H-1B visa policies key issue for India in engagement with new Biden-Harris administration

US temporary visa policies, which affect Indian nationals working in the US, is a key issue for India as it gets ready to engage with the administration of President-elect Joe Biden, according to a new Congressional report.

India was monitoring potential US action to revise the H-1B (specialized worker) visa program under the outgoing Trump Administration, the report by bipartisan Congressional Research Service (CRS) noted.

Additionally, India continues to seek a “totalization agreement” to coordinate social security protection for workers who split their careers between the two countries, it said.

Noting that the US and India are competitive in certain services industries, CRS said barriers to US firms’ market access include India’s limits on foreign ownership and local presence requirements.

“Biden has expressed interest in cooperating with Indian Prime Minister Narendra Modi on global challenges, but it is uncertain what priority the new Administration will place on bilateral trade issues,” the report said.

Some analysts expect that US- India trade relations may be less strained, but that Congress and the new Administration will continue to seek resolution to ongoing trade frictions in the bilateral relationship, it said.

Market access and other barriers to trade with India have been long-standing concerns among some Members of Congress and US exporters, and successive US Administrations, CRS said.

Efforts under the Trump Administration to reach a limited bilateral trade deal to address certain frictions did not conclude, it noted.

Listing a few selected issues, CRS report noted that under the Trump Administration, bilateral tensions increased over each side’s tariff policies even as US and India held concerted negotiations to address trade frictions, CRS said.

A potential trade deal could include partial restoration by the United States of India’s GSP benefits in exchange for certain market access commitments, it said citing press accounts. “Yet, the long- expected limited trade deal has not materialized to date.”

Negotiations under prior Administrations on a bilateral investment treaty (BIT) are stalled due to differences on approaches on investor protections, it said. India aims to attract foreign investment and has made FDI reforms, such as raising foreign equity caps for insurance and defence, and other strides to improve its business environment, CRS noted.

US concerns about investment barriers persist nevertheless, heightened by new Indian restrictions on how e-commerce platforms such as Amazon and Walmart-owned Flipkart conduct business, it said.

From the US view, India’s weak regulatory transparency and other issues, such as IPR and localization policies, add to concerns about FDI barriers.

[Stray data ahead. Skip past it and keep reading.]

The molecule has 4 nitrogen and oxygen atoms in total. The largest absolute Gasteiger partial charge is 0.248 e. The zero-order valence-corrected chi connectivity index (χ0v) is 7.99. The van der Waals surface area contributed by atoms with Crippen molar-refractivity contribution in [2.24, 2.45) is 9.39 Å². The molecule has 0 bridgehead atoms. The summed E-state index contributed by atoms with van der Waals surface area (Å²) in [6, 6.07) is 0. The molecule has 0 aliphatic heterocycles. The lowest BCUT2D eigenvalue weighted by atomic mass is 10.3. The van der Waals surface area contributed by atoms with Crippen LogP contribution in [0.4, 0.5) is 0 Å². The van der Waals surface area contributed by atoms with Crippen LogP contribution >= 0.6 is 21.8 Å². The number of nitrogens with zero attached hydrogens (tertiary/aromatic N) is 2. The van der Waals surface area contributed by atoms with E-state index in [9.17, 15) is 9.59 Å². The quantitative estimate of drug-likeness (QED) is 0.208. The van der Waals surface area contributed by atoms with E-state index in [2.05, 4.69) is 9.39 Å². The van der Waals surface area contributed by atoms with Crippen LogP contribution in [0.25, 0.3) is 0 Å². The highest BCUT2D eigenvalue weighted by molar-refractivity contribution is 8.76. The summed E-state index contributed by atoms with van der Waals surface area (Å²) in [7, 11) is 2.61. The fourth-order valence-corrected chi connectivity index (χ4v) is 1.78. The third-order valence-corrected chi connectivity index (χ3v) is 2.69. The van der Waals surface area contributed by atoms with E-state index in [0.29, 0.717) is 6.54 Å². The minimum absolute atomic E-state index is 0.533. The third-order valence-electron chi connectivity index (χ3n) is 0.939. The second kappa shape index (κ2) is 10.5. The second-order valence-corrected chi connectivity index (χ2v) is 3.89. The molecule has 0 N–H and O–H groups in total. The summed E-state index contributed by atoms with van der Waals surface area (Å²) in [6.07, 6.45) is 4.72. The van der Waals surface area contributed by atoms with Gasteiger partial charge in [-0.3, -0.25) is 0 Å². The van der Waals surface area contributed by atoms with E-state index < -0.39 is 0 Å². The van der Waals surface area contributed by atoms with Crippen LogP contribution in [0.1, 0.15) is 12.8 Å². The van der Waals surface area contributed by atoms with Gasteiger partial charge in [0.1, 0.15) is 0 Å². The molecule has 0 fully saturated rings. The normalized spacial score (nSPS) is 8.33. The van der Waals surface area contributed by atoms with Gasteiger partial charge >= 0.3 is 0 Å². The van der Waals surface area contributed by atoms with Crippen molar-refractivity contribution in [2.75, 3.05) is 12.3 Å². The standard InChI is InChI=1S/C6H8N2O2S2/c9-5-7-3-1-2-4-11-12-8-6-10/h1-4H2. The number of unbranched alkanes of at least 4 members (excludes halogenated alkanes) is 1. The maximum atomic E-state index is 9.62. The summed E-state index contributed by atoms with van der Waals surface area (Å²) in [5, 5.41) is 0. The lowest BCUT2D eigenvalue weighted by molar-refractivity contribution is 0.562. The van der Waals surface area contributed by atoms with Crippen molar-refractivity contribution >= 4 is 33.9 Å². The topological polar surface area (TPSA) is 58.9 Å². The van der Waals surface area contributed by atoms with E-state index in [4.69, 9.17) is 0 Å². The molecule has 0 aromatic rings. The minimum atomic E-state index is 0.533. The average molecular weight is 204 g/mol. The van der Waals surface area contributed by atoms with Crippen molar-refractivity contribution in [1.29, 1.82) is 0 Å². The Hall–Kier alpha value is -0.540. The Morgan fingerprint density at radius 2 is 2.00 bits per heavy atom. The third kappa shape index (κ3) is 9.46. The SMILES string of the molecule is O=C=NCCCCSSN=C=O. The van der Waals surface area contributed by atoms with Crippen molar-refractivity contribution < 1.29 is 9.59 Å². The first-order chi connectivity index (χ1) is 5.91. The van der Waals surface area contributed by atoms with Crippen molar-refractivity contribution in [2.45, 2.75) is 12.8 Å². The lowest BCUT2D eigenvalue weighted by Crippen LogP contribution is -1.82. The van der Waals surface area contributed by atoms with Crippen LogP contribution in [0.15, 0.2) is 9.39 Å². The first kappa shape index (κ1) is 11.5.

Two-way US-Indian FDI is linked to US jobs and exports in a range of sectors, yet US FDI in India prompts some offshoring concerns, the report said.

CRS noted US and India have signed defence contracts worth more than $20 billion since 2008, up from $500 million in all previous years combined. Major anticipated deals include an Integrated Air Defence Weapon System valued at nearly $2 billion and 30 MQ-9B SkyGuardian drones worth more than $3 billion, it noted .

India is eager for more technology-sharing and co-production initiatives, while the US urges more reforms in India’s defence offsets policy and higher FDI caps in its defence sector.

However, India’s multibillion-dollar deal to purchase the Russian-made S-400 air defence system may trigger US sanctions on India under the Countering America’s Adversaries Through Sanctions Act, it said.

With India’s growing integration in the global economy, some policymakers have called on India, like China, to be a more responsible stakeholder in the rules-based global trading system, CRS said.

They blame India for impeding WTO progress on issues such as e-commerce customs duties and fisheries subsidies.

India previously blocked the Trade Facilitation Agreement (TFA), which ultimately entered into force in 2017, until a compromise was reached on treatment of certain food security programs.

The US and some developed countries also are critical of India, China, and others for self-designating as developing countries to claim special and differential treatment under WTO rules— criticisms that these countries refute, the report said.

Listing potential issues for Congress, CRS asked what aspects of bilateral trade relations would change or remain the same in a Biden Administration?

Also what trade issues should the US and India prioritize in any future talks? Is there potential for broader trade agreement negotiations?

Will India and the United States renegotiate re-entry into the Regional Comprehensive Economic Partnership (RCEP) and Comprehensive and Progressive Agreement for Trans- Pacific Partnership (CPTPP), respectively, or potentially seek other ways to engage on regional issues?

Are there opportunities for the United States and India to bridge differences on multilateral trade issues?